The analysis of data concerning PTs’ physical activity revealed that the majority of the respondents (76.7%) declared that during the last 7 days before the study they engaged in vigorous physical exercise causing rapid breathing and heartbeat for at least 10 min. These activities included, for example, aerobics, fast cycling or fast running. Kinesitherapists and massage therapists declared doing exercise twice on average, and physical therapists once a week. Only 17.9% of all respondents indicated that it was 4 times or more per week. In the case of physical therapists and kinesitherapists, the mean time of vigorous exercise was defined as 30–50 min, while masseurs declared 10–30 min. There was no significant difference between men and women in the amount of exercise per week, while women declared a mean time of exercise of 10–30 min, while men declared 30–50 min.

Moderate/average levels of physical activity, i.e., movement causing a little faster breathing and a faster heartbeat (cycling, playing volleyball, very fast walking), were declared on average as 2 times a week in all groups. The declared mean duration of moderate physical activity was 30–50 min in masseurs, and only 10–30 min in the group of physical therapists and kinesitherapists. Only 23.3% of all respondents indicated that it was 4 times or more per week. Men preferred a longer duration of moderate physical activity (30–50 min) compared to women (10–30 min).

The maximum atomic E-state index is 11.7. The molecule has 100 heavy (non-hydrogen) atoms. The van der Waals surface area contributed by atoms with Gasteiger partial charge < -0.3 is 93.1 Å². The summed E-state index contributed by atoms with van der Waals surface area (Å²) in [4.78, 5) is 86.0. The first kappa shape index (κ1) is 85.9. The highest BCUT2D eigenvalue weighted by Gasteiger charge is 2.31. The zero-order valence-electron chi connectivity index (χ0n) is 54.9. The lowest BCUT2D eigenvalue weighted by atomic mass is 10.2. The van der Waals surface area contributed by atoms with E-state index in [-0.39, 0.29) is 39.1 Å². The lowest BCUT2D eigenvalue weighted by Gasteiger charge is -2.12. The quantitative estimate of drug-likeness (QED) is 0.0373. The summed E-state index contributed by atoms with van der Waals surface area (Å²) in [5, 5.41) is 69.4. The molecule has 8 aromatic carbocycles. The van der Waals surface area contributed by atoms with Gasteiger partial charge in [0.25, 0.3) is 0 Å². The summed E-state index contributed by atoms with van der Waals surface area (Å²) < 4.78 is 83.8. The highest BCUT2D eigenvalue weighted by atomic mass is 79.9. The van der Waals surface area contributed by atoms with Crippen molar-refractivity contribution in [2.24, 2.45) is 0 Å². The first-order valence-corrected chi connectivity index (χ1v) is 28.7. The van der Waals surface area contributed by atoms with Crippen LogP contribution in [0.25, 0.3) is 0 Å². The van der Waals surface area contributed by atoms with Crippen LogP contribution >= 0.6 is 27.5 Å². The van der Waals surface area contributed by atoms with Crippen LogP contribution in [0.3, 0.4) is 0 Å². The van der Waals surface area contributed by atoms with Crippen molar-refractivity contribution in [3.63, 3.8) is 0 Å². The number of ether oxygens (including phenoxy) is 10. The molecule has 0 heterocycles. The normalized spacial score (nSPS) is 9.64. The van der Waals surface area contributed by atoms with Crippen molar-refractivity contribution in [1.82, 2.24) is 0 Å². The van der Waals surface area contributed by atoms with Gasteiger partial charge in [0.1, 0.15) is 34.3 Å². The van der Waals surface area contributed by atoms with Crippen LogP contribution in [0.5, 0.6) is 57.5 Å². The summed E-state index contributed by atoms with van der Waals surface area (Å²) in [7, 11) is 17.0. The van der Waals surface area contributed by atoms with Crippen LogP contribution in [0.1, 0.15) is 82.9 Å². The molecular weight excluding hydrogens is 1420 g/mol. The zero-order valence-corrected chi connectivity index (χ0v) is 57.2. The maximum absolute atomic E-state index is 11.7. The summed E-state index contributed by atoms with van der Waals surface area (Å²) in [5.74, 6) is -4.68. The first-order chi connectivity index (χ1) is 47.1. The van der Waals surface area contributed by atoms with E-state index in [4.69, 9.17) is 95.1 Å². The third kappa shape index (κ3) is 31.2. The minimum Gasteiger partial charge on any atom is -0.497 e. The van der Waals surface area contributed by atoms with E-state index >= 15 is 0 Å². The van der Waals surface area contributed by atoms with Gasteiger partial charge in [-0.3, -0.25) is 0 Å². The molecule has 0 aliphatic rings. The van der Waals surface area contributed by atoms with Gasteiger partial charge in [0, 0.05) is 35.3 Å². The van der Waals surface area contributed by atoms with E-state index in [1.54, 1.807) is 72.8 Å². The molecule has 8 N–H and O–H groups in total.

The analysis demonstrated that intensive and moderate levels of physical activity 3 times and more per week in the group of physical therapists and massage therapists reduced the frequency of pain episodes (up to a maximum of one per year). Lack of physical activity was associated with an increased number of pain episodes. The mean duration of intensive physical activity from 30 to 50 min in the group of masseurs significantly reduced the incidence of pain in this group. The mean exercise time of 30 to 50 min reduced the frequency of pain in all examined groups. In the other groups, the frequency and duration of intensive and moderate levels of physical activity did not affect the nature and frequency of pain episodes (Table 4).

Table 4:
Effects of intensive and moderate levels of physical activity on the nature of pain and frequency of pain episodes in individual groups (NW Chi-square (highest reliability) and Pearson’s Chi-square test).
Vigorous physical activity
Frequency Time
NW Chi-square Pearson Chi-square NW Chi-square Pearson Chi-square
Kinesitherapy p = 0.018 p = 0.017 p = 0.080 p = 0.080
Physical therapy p = 0.066 p = 0.067 p = 0.010 p = 0.027
Massage p = 0.433 p = 0.571 p = 0.205 p = 0.414
All groups p = 0.037 p = 0.029 p = 0.003 p = 0.003
Moderate level of physical activity
Kinesitherapy p = 0.021 p = 0.011 p = 0.183 p = 0.312